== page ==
SUPERB ORGANIZATION, BAD CONDITIONS
An icon of Asian motor sports, Albert Poon always had praise for the organizers of the local Grand Prix, despite the often grueling conditions. “The Singapore Grand Prix, I tell you, is the best-organized race meeting in all my life. On arrival at the airport, there’s always somebody there to meet you. The organization was superb; the conditions were appalling. We knew exactly what was going on; the races started exactly on time. The paddock was muddy, no shade whatsoever. Hot. But well-organized. No hassles from the customs. The first time I had the Lotus 23…they let me test the car on the road…I drove it around town with trade plates taped to the body. They said, ‘Why don’t you just drive the car back to the hotel?’” Graeme Lawrence had a similar story to tell of his McLaren M4A.
Fatalities were a downside to racing on street circuits such as the Upper Thomson Road Circuit. “Every year, somebody got killed…Every year! Without fail! Absolutely unbelievable! Anywhere on the circuit! One time on the straight, one time at the chicane, one time up on the hill. And this time , the Government says that if somebody gets killed, no more Grand Prix. Everybody’s been briefed not to kill ourselves,” recalled Poon with a straight face.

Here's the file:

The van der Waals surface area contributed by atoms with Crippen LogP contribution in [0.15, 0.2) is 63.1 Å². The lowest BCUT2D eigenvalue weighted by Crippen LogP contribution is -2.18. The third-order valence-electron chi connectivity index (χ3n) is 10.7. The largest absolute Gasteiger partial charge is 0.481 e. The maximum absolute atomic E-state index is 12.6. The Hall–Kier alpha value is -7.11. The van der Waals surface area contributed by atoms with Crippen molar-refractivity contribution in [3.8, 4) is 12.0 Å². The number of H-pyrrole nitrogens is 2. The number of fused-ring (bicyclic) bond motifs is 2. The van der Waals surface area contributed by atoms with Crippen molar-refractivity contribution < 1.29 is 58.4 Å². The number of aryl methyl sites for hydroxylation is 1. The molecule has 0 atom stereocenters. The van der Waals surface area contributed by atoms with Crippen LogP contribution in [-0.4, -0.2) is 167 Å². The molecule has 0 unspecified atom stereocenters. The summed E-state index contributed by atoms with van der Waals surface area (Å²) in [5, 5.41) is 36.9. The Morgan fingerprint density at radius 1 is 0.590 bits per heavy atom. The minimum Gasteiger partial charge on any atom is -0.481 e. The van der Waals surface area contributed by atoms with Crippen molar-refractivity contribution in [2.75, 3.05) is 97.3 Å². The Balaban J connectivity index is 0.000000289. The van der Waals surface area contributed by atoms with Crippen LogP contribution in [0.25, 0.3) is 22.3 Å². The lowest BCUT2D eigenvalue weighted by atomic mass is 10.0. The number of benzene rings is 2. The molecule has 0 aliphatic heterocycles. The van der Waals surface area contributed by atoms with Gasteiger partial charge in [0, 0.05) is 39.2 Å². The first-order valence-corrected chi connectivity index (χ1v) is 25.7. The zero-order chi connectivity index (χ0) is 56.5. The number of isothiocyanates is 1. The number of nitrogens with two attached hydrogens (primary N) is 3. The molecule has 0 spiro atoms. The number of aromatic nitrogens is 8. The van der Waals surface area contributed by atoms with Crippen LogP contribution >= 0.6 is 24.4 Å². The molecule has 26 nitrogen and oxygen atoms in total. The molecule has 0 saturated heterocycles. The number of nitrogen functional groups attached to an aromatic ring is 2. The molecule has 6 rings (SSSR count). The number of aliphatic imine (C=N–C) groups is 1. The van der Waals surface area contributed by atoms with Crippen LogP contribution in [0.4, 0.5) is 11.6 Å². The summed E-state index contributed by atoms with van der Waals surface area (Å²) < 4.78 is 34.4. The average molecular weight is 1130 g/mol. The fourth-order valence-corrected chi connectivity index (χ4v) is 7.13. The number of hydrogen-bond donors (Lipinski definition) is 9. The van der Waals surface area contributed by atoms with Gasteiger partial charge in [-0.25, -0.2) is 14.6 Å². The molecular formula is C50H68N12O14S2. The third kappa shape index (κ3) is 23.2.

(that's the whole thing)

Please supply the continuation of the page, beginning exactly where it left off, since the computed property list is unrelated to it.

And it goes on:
Dickie Arblaster, who worked for Wearnes subsidiary, Federated Motors, in Singapore, was very much part of the motor sports establishment. A keen competitor and the first to promote the Mini in competition in South East Asia, he was also heavily involved in the promotion of the sport in Singapore and one of the few who opened his workshop to the international competitors. For many years, his circuit duties during the Grand Prix involved radio and TV commentary work. Arblaster summed up his thoughts on those halcyon days of Grand Prix racing in Singapore: “We had been running a successful meeting for 13 years, so the whole organizational infrastructure was there, you just flicked the switch, everybody knew what they’ve got to do, it wasn’t like starting from scratch as it had been in 1961 when it was…a slog.”